09-11-2007, 03:21 PM
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Tomlin on alleged spying
Tomlin on alleged spying: 'Where's there's smoke, there's fire'
PITTSBURGH -- Steelers coach Mike Tomlin isn't surprised a New England Patriots employee is suspected of videotaping signals by Jets coaches during Sunday's season opener.
Spying rumors in the NFL are nothing new, Tomlin said Tuesday, and he wouldn't be surprised if the allegations were true.
"Usually where there's smoke, there's fire, so those rumors are founded on something," said Tomlin, an NFL assistant coach for six years with Tampa Bay and Minnesota before being hired by Pittsburgh. "No, it's not totally shocking, no."
QB could be a secret
The NFL is looking into claims a New England Patriots employee was videotaping signals by Jets coaches on New York's sideline during the season opener.
The investigation was first reported by ESPN.com, which said that NFL security confiscated a video camera and tape from a Patriots employee during New England's 38-14 victory Sunday. The employee was accused of aiming his camera at the Jets' defensive coaches, who were sending signals out to the players, sources told the Web site. Full story ...
NFL security confiscated a video camera and tape from a Patriots employee during New England's 38-14 victory Sunday, ESPN.com reported. The employee was accused of aiming his camera at the Jets' defensive coaches as they signaled to players on the field.
Last season, the Green Bay Packers had an issue with a man wearing a Patriots staff credential who was carrying a video camera on their sideline.
Tomlin did not say he suspects the Patriots of spying -- the Steelers and New England meet on Dec. 9 -- but said all NFL coaches are aware of and protect against subterfuge.
"You hear rumors of things of that nature, but there's nothing new in terms of confirming it," he said. "It's never been confirmed in any incidence in my knowledge."
The lone first-year NFL coach to win his opener last weekend, Tomlin said the Steelers have methods to protect against spying, but he wouldn't reveal them.
"We like to keep our methods private so we can continue to be successful," Tomlin said. "We don't spend a lot of time worrying about that, but we are sharp enough to protect ourselves vs. the potential of something like that happening against us.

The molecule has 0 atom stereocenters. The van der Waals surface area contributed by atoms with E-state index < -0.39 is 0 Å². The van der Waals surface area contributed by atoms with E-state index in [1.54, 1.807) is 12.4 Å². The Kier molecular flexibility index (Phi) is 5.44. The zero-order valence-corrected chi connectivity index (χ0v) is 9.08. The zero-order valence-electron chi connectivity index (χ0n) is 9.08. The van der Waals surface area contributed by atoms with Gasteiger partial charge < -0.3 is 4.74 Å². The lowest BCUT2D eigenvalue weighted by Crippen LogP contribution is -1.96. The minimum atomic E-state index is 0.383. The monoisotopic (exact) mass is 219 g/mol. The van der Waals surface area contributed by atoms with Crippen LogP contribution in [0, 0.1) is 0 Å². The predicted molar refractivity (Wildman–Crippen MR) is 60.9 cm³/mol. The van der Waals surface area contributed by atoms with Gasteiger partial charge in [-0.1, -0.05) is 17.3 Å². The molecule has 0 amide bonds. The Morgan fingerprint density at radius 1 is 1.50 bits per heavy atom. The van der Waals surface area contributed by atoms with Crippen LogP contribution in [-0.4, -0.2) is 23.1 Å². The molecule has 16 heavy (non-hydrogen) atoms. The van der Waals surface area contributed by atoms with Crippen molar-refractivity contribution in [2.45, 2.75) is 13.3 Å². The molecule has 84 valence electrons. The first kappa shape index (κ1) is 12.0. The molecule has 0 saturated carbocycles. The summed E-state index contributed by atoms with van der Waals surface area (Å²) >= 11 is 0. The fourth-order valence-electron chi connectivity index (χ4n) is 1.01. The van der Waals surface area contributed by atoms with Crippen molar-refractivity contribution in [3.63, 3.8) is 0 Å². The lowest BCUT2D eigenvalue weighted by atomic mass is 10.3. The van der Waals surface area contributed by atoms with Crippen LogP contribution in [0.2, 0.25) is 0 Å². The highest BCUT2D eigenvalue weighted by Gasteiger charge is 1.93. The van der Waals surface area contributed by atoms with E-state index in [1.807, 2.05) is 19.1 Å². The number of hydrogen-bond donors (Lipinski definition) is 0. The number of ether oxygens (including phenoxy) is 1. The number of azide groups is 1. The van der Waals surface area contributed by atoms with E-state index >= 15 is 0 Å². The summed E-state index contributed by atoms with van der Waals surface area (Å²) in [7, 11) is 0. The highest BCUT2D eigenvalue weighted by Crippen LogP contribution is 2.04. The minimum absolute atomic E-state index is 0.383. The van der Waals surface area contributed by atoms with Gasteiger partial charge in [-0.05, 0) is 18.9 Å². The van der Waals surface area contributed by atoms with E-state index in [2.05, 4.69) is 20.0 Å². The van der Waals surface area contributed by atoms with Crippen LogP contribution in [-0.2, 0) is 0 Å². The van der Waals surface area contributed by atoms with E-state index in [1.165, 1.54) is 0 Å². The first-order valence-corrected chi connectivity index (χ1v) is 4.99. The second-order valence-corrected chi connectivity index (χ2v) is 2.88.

"Really, this is nothing new. You see offensive play-callers covering their mouths, that's been going on for a long time, and that's the reason that's done."
The Steelers (1-0), trying to open 2-0 for only the second time since 1999, play their home opener Sunday against Buffalo (0-1), a team dealing not only with a last-minute loss to Denver but a catastrophic injury to tight end Kevin Everett.
Everett severely injured his spinal cord and is unlikely to walk again following a helmet-to-helmet hit with Denver's Domenik Hixon during the second-half kickoff. Everett lay motionless on the field as his teammates held hands at midfield and prayed.
"Incidents like that are so much bigger than football," Tomlin said. "It's tough to deal with, I imagine, and it's sent some shockwaves around this league, not just in Buffalo. I wish that young man the very best."
Despite their situation, Tomlin doesn't expect the Bills to be any less competitive on Sunday. Buffalo led Denver 14-6 in the second half Sunday, only to lose 15-14 on Jason Elam's 42-yard field goal with one second remaining.
"I'm sure it's tough to deal with on a personal level, those things always are," Tomlin said of Everett's injury. "But those guys are professionals, and I expect those guys to get it together from a professional standpoint and be ready to play Sunday."
Copyright 2007 by The Associated Press. All Rights Reserved.
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